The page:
Occasionally, says Dallas, “We have creative differences of course, not arguments. We kind of break it down.” Coming soon, a line of “educational” children’s pajamas ($26.99) dubbed “Little Kings and & Queens,” that Dallas explains “are an ode to African civilization.” Mother and son both hope the pajamas’ message will encourage conversation and learning.

Maya Clinton of Massapequa, 6, models PJs for the Culture...

Maya Clinton of Massapequa, 6, models PJs for the Culture pajamas in Dix Hills. Credit: Barry Sloan

Mom’s take: “I’m not used to being challenged, and he challenges me. It’s such a great opportunity to work on a business with your child and it’s exciting for us to grow together and share ideas … I look forward to our late-night conversations — he puts a smile on my face every day.”

Message to mom: “First, I want to tell her that I love her, that she’s appreciated and that the work she does does not go unnoticed. It makes me feel lucky to have a mom like this to guide me in the right direction. I appreciate her experience and the conversation we can have where she’s respecting my opinion and me respecting the grind that it takes to be an entrepreneur.” Browse the line: Pjsfortheculture.com

Finding her calling: Orient Linen Co.

Mother and daughter duo Janet Markarian and Abigail Collier inside...

Mother and daughter duo Janet Markarian and Abigail Collier inside their shop along with shop cat Mr. Hughes with some of their sewn items at Orient Linen Co. in Orient. Credit: Randee Daddona

During the pandemic, Abigail Collier, 30, moved from New York City to Orient, worked remotely as an overnight TV news producer, and became utterly enchanted by her mother’s store, Orient Linen Co. In July of last year, she officially quit her job of four years, and as her mother, Janet Markarian, 69, explains, “Took the reins.”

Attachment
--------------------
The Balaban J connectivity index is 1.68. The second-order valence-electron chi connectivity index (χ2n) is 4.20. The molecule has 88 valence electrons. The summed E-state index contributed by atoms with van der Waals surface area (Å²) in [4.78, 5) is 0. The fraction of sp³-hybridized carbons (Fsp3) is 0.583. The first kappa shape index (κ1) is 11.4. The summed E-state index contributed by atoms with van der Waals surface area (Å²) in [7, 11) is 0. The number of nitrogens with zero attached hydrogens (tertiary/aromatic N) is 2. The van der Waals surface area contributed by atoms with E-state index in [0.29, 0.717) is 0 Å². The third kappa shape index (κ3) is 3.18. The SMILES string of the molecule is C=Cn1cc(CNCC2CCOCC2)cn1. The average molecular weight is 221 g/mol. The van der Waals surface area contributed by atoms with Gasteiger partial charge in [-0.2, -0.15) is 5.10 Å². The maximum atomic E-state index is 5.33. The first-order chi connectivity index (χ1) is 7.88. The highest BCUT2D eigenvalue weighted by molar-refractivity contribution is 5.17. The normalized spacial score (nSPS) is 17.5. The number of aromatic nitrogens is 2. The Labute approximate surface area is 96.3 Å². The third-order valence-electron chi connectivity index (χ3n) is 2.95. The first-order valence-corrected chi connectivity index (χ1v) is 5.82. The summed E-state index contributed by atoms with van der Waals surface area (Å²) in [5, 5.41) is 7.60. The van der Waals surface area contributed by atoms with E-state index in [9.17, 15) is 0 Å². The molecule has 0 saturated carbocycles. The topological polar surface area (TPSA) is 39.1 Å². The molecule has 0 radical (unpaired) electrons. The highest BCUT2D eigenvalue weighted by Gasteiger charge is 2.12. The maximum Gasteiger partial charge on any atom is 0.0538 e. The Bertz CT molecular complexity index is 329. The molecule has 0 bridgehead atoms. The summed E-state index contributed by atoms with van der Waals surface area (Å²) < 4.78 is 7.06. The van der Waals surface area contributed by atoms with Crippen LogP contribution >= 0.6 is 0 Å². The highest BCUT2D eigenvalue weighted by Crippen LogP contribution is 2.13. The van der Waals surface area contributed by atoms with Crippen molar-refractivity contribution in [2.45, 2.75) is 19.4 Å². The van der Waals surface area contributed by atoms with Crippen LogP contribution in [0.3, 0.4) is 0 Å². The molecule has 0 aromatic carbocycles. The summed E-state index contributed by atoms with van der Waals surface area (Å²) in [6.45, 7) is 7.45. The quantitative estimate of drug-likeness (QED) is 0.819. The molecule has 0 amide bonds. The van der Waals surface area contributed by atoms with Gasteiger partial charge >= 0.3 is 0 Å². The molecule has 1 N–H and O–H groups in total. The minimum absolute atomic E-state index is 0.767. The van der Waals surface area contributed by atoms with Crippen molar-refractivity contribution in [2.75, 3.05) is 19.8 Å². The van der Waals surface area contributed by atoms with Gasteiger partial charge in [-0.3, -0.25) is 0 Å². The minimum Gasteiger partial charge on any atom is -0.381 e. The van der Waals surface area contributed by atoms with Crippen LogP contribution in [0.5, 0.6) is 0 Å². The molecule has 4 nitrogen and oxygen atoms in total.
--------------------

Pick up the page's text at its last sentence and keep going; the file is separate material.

Markarian, 69, has operated the Orient Linen Co., set in a historic building (once a barbershop), for some 20 years. Though she is a full-time real estate agent, her background is in textile design and her handmade custom quilts, bed linens and shams have long been coveted by locals.

“It was more of a hobby for her,” says Collier, who now runs the place. She recalls that “During COVID we spent so much time together daydreaming about this. I don’t want to take anything away from her. It was a very good business on a very small scale but I sort of made it official.” To that end, Collier created a website, a mail-order system and a social media platform.

Some of the hand-sewn items at Orient Linen Co. in Orient....

Some of the hand-sewn items at Orient Linen Co. in Orient. Mother and daughter hand-trim quilts and sew tea towels, pillow shams, aprons and tote bags. Credit: Randee Daddona

“She brought us into the modern age,” says Markarian, adding that the two often brainstorm, design and sew together. The shop’s profile has changed under Collier’s direction. “It’s more of an atelier now.” Beyond linens (those treasured quilts run up to $225), the mix includes French lavender soaps, Maldon salts, puzzles, baby bibs, aprons, totes and enamel wear. Collier sums up the inventory as “things we both make and things we both love.”

Mom’s take: “I wasn’t able to do the store full time, but I always knew it had potential. It gives me great satisfaction to see that vision sort of pop. Having her daughter involved in the store, “is a dream come true, and I’m not exaggerating.”

Message to mom: “I want to thank her for taking the time to teach me and for being this fierce, independent strong woman who pushes me not only to work hard but to create things of my own and who holds me to high standards."  Browse the line: 1100 Village Lane, Orient; 631-521-3712, orientlinenco.com.